I moved to France three years ago, speaking rusty high-school French and ready to live large.

But, as it turns out, what I learned 30 years ago in Mrs. Witte’s French class isn’t quite what they’re speaking on the streets of Paris today. It was rough. I embarrassed myself daily. But, with the frequent corrections from merchants and friends, and the classes I took at Alliance Française, my French improved. 

Two women sit on a bench by Paris's Canal St. Martin and speak to each other while wearing face masks.
Jamie Rolston

By the beginning of 2020, I was getting the hang of it. I stopped making mistakes like telling people “I’m horny” (“Je suis chaude”) instead of “I’m hot” (“J’ai chaud”). I could order food in restaurants (including specifics about done-ness and wine pairings). I could chit chat with friends about politics, movies, books, music. I even started to understand quick little sentences like “Hand me that thing” or “You ready to go?” from people who weren’t facing me. I still made a lot of mistakes, but my inhibitions were falling away. My confidence was growing.

One thing I couldn’t do, though, was talk on the phone.

Without eye contact, gestures, grimaces, and smiles, my French comprehension was terrible. That made me nervous, so my ability to express myself tanked during phone calls. I didn’t answer unknown numbers unless I was expecting a delivery or a repairman, letting calls go to voicemail and getting friends to interpret. If I had to make a call, I wrote out all the pertinent vocabulary first and rehearsed the conversation with whoever was around, pacing and deep breathing. It wasn’t a great system, but I got by.

Left: The sun sets in Paris, casting shadows from Parisian apartment balconies, Right: An empty street in Paris during the quiet summer month of August.
Jamie Rolston

Then Covid-19 happened. Now, we live in masks. And it’s like talking on the phone all the time.

Not only are there no smiles or grimaces or lip-reading, the French are also incredibly reserved in their body language. They’re not natural pointers. They don’t do charades. Shrugging is their most expressive gesture.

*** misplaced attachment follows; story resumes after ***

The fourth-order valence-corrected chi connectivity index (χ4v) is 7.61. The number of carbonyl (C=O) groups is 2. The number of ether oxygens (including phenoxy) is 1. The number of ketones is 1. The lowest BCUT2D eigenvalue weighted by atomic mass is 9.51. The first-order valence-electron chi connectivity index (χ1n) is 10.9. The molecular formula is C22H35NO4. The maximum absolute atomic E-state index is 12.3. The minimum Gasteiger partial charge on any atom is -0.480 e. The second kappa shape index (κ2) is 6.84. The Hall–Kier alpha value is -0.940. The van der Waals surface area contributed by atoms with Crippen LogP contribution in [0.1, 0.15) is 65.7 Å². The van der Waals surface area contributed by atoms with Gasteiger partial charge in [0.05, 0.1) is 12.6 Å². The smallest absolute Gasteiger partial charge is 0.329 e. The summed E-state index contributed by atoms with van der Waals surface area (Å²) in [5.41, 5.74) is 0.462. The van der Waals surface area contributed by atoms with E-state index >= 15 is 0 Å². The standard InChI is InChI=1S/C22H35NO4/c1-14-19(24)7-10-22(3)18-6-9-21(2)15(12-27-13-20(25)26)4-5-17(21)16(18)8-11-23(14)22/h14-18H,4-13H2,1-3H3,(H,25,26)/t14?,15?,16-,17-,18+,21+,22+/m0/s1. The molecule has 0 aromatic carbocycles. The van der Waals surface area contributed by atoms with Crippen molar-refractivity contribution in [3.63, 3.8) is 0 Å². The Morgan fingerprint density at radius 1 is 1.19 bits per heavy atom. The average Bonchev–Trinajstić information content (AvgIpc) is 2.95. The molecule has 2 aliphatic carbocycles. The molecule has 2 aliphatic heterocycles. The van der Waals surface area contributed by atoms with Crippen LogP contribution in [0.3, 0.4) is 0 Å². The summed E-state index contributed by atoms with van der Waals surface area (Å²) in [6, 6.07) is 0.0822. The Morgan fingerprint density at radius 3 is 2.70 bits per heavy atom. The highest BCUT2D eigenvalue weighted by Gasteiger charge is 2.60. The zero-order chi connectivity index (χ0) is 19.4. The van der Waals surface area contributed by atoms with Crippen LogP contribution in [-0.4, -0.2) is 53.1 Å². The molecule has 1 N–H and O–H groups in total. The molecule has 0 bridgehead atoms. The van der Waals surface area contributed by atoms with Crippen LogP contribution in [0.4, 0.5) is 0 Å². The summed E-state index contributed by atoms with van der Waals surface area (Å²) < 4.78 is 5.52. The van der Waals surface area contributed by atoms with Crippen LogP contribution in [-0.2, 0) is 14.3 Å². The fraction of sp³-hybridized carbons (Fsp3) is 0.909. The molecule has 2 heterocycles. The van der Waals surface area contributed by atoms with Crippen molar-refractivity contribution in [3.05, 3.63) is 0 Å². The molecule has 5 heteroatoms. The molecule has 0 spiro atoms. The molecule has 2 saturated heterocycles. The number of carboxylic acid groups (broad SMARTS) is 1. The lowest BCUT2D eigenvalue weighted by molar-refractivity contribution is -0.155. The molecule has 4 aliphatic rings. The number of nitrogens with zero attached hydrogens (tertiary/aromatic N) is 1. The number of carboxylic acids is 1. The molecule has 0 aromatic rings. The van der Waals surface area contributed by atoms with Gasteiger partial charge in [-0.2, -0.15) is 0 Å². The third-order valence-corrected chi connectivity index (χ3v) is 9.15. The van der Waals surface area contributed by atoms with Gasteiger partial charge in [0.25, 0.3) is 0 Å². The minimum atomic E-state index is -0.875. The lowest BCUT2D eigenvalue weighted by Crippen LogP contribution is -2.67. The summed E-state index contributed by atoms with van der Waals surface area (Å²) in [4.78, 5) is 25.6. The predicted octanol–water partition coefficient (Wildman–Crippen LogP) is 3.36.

And, they can’t hear me either. The mask muffles the sound, and I don’t have a very big voice anyway. Pardons and drawn-together eyebrows are frequent on both sides now.

People sit socially distanced from each other at outdoor tables at a café near Rue de Montorgueil in the center of Paris.
Jamie Rolston

This means every trip to the butcher is like a phone call, except I can point to the pork chops and hold up two fingers while I yell “deux côtes, s’il vous plaît.” When I need matching cheeses for my apéro tray, I only understand part of their explanation,“bluh bluh moins douce mais bluh bluh plus ageé bluh bluh bluh,“ so after a while I just point to whatever looks good. I can still order in restaurants because customers can take off their masks while seated. But, if the server has any tricky questions about choices of sides, or needs to tell me they’re out of something, it gets dicey.

Left: A woman wearing a face masks browses through books at a store in Paris, Right: A shot of Parisian balconies as seen from the street.
Coba Photography

So what’s a foreigner to do? There’s no chapter in my trusty Grammaire française book about masked conversations. Mrs. Witte never covered this in 10th grade. Even if speaking your native language is more challenging with a mask, the French don’t seem to be doing anything besides repeating themselves at the same volume and speed.

I guess I’ll just keep going. I’ll keep bugging my friends to explain all those idioms they use. I’ll keep reading French novels, scribbling new vocabulary in the margins. I’ll keep struggling through all that mail from the Préfecture, then running it through Google translate to see if I got it right.

A man wearing a face mask sits at a table in a café in central Paris.
Jamie Rolston

Because I wasn’t counting on a pandemic when I moved to France. It’s just not one of the challenges I thought I’d face. But here we are, floundering through this together. I’m still alive and healthy, as are my loved ones. So, maybe we’ll be patient with each other. Maybe we’ll repeat ourselves more often. Maybe I’ll learn to speak louder and enunciate.

And maybe I’ll get better at talking on the phone.

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Written by Yvonne Hazelton Shao for HiP Paris. Looking to travel? Check out Haven In for a  fabulous vacation rental in Paris, France or Italy. Looking to rent long-term or buy in France or Italy? Ask us! We can connect you to our trusted providers for amazing service and rates.


Yvonne Hazelton

Yvonne is an American writer living in Paris. She blogs at Escaping the Empty Nest.


  1. I can relate to everything in your post! I too was beginning to feel some confidence in my limited ability to communicate, but that’s all gone. Your humorous approach brightened my day. Merci!

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